[LLVMdev] getting started with IR needing GC

Lane Schwartz dowobeha at gmail.com
Sun Apr 27 18:29:06 PDT 2008

On Mon, Apr 21, 2008 at 8:13 PM, Gordon Henriksen
<gordonhenriksen at mac.com> wrote:
> Hi Terence,
> I think you're getting hung up on the details of the shadow stack collector.
> The shadow stack is a GC that is possible within this framework, but of
> course could be implemented without any special support. Its presence is
> more misleading than anything else. Taking a step back, the concepts are:
> llvm.gcroot instructs the code generator --> My GC needs to be able to find
> this variable on the stack at runtime.
> gc "x" instructs the code generator --> My GC will use the method "x" to
> find variables on the stack at runtime.
> Typically, a metadata table (similar to exception handling tables) will be
> emitted. Its structure is fundamentally map<void*,list<int>>, where the key
> is the address of a safe point in code (for instance, the address following
> a 'call' instruction), and the ints indicate the offsets of the live roots
> within the stack frame. LLVM does not define such a data structure, but the
> runtime-specific Collector subclass and the GC runtime itself must agree to
> a common format in order to interoperate.

Hi guys,

I am also trying to understand the garbage collection framework. I've
built up a tiny frontend for a very simple language, and I'd like to
try adding a simple garbage collector. I guess I'll walk through my
understanding of the required steps - I'd appreciate it if you guys
could correct where I misunderstand and help fill in the gaps.

Currently, my frontend creates a normal LLVM IR of a program. Before
adding GC, all variables are allocated by doing an alloca or malloc,
then by doing a store of the alloca to the variable.

Now let's assume I want to add a simple copying garbage collector.

I write an implementation called copycollector.c (based on
semispace.c) that implements the functions declared in GCInterface.h.

When my frontend generates LLVM IR code for a program, it should also
generate a call (early in the IR code) to llvm_gc_initialize. This
function uses the system calloc to allocate two big blocks of memory,
then stores pointers to that memory in static variables.

Since this is a simple copying collector, the functions llvm_gc_read
and llvm_gc_write won't really do much:
void *llvm_gc_read(void *ObjPtr, void **FieldPtr) { return *FieldPtr; }
void llvm_gc_write(void *V, void *ObjPtr, void **FieldPtr) { *FieldPtr = V; }

There is also a function called llvm_gc_allocate. Now, instead of
using alloca or malloc, my frontend generates a call to

Up to this point I feel pretty good about what's going on. But now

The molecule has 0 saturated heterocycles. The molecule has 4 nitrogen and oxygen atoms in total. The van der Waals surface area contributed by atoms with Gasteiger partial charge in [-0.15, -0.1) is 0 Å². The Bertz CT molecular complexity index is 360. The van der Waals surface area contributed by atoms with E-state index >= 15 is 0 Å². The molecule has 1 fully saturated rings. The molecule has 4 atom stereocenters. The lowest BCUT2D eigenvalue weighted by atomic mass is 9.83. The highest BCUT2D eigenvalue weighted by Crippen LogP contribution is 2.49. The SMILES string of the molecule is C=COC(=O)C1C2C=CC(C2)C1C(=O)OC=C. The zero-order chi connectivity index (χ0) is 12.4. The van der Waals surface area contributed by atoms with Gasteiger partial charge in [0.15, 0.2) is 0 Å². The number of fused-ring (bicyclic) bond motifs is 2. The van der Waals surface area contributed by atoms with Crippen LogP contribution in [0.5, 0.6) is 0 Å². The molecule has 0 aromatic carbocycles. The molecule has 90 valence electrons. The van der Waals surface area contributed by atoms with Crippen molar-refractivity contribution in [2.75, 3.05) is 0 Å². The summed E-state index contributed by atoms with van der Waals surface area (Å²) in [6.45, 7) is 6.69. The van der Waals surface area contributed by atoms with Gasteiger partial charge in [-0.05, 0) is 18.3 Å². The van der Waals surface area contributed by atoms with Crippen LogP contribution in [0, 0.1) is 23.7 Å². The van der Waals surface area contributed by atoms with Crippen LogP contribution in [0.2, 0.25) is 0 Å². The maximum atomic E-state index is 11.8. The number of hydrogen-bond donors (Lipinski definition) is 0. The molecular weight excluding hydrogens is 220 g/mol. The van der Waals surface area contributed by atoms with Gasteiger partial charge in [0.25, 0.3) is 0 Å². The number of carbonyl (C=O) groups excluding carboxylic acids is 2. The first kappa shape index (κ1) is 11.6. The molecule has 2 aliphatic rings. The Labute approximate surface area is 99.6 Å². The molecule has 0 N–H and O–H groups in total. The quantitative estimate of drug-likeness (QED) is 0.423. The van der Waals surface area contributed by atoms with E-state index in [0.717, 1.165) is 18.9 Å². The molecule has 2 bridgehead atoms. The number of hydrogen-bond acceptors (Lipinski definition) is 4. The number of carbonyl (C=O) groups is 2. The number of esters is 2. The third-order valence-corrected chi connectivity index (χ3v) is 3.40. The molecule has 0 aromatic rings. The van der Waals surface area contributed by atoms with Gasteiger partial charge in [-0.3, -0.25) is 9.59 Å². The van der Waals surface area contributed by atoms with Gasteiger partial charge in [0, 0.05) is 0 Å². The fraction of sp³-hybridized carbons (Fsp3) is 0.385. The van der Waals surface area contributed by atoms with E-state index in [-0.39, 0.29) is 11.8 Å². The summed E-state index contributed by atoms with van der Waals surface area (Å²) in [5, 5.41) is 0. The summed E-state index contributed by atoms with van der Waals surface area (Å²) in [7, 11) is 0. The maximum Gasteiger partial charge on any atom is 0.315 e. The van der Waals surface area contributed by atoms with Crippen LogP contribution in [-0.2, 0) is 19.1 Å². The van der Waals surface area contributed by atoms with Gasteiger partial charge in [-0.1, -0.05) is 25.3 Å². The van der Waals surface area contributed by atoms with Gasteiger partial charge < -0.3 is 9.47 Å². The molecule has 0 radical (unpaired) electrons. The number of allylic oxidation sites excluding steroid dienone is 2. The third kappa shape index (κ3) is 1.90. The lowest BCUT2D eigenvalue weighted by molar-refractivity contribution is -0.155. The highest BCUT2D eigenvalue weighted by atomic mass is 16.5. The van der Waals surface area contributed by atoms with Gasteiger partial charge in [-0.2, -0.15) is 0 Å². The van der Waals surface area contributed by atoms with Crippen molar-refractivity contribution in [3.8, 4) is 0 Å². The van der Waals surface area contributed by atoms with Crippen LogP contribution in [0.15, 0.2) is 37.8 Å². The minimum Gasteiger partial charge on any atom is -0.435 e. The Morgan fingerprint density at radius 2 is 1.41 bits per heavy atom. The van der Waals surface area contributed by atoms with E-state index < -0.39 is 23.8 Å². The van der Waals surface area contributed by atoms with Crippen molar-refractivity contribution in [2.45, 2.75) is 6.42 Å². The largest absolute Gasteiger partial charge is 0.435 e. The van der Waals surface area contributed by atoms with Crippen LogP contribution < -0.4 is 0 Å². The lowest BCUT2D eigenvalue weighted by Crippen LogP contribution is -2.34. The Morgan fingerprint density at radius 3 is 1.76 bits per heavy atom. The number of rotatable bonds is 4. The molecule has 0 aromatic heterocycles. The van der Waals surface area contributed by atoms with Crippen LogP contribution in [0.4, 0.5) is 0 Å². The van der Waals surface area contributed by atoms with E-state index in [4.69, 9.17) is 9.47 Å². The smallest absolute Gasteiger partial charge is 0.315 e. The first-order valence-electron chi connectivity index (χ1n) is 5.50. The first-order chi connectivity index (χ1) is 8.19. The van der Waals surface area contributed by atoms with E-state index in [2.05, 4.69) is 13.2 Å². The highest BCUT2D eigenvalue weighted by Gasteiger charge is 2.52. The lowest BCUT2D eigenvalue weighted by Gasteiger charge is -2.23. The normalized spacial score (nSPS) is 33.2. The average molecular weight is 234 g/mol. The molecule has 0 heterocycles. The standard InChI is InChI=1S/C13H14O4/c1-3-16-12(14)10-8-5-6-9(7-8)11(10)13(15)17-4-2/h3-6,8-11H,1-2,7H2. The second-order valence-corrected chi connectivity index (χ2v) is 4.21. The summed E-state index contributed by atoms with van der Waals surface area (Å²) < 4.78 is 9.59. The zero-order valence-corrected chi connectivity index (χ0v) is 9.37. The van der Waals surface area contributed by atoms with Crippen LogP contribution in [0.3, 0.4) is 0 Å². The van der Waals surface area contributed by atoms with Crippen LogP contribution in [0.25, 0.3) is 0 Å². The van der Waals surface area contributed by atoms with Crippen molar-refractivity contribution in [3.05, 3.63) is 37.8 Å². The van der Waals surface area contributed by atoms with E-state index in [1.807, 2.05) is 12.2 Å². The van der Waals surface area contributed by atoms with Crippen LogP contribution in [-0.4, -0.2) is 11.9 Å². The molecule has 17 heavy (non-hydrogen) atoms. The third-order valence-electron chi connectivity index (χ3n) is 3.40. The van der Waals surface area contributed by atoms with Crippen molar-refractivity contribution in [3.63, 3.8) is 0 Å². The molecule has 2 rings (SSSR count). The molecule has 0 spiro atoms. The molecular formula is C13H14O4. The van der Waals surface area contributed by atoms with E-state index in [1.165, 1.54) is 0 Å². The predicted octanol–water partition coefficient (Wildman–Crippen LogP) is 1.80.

things get a bit fuzzy.

I somehow need to inform the garbage collection runtime (my
copycollector.c) about my variables - specifically about gc roots. So,
after I get new memory using llvm_gc_initialize, I think I should
generate an @llvm.gcroot intrinsic. But what do I pass it? The
@llvm.gcroot intrinsic takes an i8**, but llvm_gc_initialize returns a
void *. I don't really understand what happens when I generate an
@llvm.gcroot intrinsic. Conceptually, I'm announcing that I have a
variable that could serve as a GC root. But what exactly is happening?
And do I need to care what's happening?

Now, back to the collector runtime... When llvm_gc_collect is called,
I need to walk through the GC space, starting with the GC roots. How
do I get access to the GC roots?

Then there is the collector plugin. I guess there will be a
MyCustomCollector which inherits from Collector . I really don't
understand what this class does and why I need it. Let's say I have a
simple copying GC, and let's say I have a very simple set of types in
my language. When I store a variable in GC space, I'll store a char at
the beginning of the memory for that variable that simply indicates
the type (and I'll be able to infer the size from the type). Given
that, I assume I won't ever need use the collector metadata (in
@llvm.gcroot, llvm_cg_walk_gcroots, or via CollectorMetadata). Is that

What does it mean for the plugin to compute a stack map?

When are the methods of the plugin called? Who is responsible for calling them?

When is the constructor of the plugin called?

What is the relationship between the plugin and the GC runtime?

In the GC docs, section "Tracing GC pointers from heap objects", there
is the following statement: "In addition, LLVM allows the front-end to
extract GC information in any form from a specific object pointer
(this supports situations #1 and #3)." Is there an example where this
is done? What API can I look at to see how to do this?

Thanks for all the help. I know this is a lot of questions. I'd really
like to get a basic GC up and running.


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